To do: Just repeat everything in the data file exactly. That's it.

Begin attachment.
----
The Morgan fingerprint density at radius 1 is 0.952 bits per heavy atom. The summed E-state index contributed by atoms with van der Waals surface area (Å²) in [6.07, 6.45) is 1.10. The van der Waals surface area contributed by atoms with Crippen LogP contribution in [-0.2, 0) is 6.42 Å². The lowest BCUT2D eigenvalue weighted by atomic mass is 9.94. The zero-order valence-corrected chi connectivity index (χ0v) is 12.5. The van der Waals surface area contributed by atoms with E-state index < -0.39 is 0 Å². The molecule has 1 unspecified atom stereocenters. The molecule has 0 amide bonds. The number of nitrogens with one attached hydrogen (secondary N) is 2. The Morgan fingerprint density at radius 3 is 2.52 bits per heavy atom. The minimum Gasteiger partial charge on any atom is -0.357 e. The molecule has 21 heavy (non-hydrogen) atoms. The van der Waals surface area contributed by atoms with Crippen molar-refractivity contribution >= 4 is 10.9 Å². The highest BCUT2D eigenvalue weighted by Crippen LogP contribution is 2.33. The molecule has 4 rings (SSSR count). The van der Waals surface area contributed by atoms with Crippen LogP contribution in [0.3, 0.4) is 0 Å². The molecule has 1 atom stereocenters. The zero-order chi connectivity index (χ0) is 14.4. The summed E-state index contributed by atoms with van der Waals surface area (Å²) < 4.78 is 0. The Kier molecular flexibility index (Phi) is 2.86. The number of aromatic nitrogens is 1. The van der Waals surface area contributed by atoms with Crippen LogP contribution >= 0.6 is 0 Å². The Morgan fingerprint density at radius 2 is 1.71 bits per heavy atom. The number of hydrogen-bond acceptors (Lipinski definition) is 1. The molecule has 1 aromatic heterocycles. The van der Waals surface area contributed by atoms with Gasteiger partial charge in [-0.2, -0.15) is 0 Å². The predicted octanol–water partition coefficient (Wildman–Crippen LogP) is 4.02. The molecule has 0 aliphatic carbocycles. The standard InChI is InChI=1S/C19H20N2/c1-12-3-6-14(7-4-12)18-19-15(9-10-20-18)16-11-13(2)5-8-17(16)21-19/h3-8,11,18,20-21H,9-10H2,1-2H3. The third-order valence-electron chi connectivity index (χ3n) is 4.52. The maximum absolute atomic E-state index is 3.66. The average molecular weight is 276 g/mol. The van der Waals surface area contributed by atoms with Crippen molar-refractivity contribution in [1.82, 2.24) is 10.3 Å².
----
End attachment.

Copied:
The Morgan fingerprint density at radius 1 is 0.952 bits per heavy atom. The summed E-state index contributed by atoms with van der Waals surface area (Å²) in [6.07, 6.45) is 1.10. The van der Waals surface area contributed by atoms with Crippen LogP contribution in [-0.2, 0) is 6.42 Å². The lowest BCUT2D eigenvalue weighted by atomic mass is 9.94. The zero-order valence-corrected chi connectivity index (χ0v) is 12.5. The van der Waals surface area contributed by atoms with E-state index < -0.39 is 0 Å². The molecule has 1 unspecified atom stereocenters. The molecule has 0 amide bonds. The number of nitrogens with one attached hydrogen (secondary N) is 2. The Morgan fingerprint density at radius 3 is 2.52 bits per heavy atom. The minimum Gasteiger partial charge on any atom is -0.357 e. The molecule has 21 heavy (non-hydrogen) atoms. The van der Waals surface area contributed by atoms with Crippen molar-refractivity contribution >= 4 is 10.9 Å². The highest BCUT2D eigenvalue weighted by Crippen LogP contribution is 2.33. The molecule has 4 rings (SSSR count). The van der Waals surface area contributed by atoms with Crippen LogP contribution in [0.3, 0.4) is 0 Å². The molecule has 1 atom stereocenters. The zero-order chi connectivity index (χ0) is 14.4. The summed E-state index contributed by atoms with van der Waals surface area (Å²) < 4.78 is 0. The Kier molecular flexibility index (Phi) is 2.86. The number of aromatic nitrogens is 1. The van der Waals surface area contributed by atoms with Crippen LogP contribution >= 0.6 is 0 Å². The Morgan fingerprint density at radius 2 is 1.71 bits per heavy atom. The number of hydrogen-bond acceptors (Lipinski definition) is 1. The molecule has 1 aromatic heterocycles. The van der Waals surface area contributed by atoms with Gasteiger partial charge in [-0.2, -0.15) is 0 Å². The predicted octanol–water partition coefficient (Wildman–Crippen LogP) is 4.02. The molecule has 0 aliphatic carbocycles. The standard InChI is InChI=1S/C19H20N2/c1-12-3-6-14(7-4-12)18-19-15(9-10-20-18)16-11-13(2)5-8-17(16)21-19/h3-8,11,18,20-21H,9-10H2,1-2H3. The third-order valence-electron chi connectivity index (χ3n) is 4.52. The maximum absolute atomic E-state index is 3.66. The average molecular weight is 276 g/mol. The van der Waals surface area contributed by atoms with Crippen molar-refractivity contribution in [1.82, 2.24) is 10.3 Å².